Since circular creations appear throughout nature, no man can be credited with the invention of the circle. From the cross-section of a plant stem to the moon and the sun, circles appear everywhere in nature.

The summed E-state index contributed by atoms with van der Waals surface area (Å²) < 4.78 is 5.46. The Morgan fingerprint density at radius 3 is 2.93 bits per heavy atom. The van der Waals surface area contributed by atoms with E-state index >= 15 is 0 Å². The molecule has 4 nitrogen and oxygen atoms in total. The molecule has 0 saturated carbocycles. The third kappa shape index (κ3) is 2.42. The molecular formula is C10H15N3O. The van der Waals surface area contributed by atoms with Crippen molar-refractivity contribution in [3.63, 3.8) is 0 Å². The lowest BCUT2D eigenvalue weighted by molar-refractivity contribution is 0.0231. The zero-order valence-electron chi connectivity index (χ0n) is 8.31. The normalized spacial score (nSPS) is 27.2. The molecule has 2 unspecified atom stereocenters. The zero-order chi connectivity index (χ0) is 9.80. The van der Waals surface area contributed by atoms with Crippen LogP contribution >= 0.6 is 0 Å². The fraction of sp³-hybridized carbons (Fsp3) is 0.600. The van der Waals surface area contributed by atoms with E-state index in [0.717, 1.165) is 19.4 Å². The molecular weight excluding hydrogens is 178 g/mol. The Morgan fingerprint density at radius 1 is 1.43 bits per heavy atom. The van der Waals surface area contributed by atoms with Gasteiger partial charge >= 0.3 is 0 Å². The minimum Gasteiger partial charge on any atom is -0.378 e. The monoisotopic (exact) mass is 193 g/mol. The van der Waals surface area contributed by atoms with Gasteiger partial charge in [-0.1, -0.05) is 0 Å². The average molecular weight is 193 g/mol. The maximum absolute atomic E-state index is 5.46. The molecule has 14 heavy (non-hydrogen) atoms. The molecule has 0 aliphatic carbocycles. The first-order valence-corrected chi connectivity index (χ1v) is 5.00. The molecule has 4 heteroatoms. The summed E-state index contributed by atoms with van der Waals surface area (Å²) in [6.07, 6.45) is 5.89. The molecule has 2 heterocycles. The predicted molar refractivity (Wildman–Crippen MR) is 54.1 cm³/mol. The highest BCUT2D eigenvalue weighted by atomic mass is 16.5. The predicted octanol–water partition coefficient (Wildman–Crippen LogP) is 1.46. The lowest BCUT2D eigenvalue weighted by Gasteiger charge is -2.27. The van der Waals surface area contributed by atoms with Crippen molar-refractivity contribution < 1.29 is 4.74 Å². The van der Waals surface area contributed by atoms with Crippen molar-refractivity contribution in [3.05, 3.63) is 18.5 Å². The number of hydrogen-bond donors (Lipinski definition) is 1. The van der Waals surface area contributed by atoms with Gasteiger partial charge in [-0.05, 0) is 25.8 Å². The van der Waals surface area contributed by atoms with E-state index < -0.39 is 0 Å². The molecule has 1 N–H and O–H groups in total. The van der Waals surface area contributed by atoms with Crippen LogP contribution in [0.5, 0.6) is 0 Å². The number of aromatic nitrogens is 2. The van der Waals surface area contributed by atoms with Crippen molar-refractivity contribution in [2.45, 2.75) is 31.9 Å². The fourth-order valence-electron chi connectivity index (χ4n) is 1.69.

Ancient mathematicians, astronomers and engineers observed, measured and were inspired by the circle. Egyptian engineers used methods to compute areas and volumes for circles. As early as 1700 B.C., the Rhind papyrus records a method to find the area of a circular field. Written in 300 B.C., “Book 3” of Euclid's “Elements” deals with the characteristics of circles. Plato's “Seventh Letter” presents a detailed definition and explanation of the circle and the author’s conclusion that no one has ever seen a perfect circle, only approximations.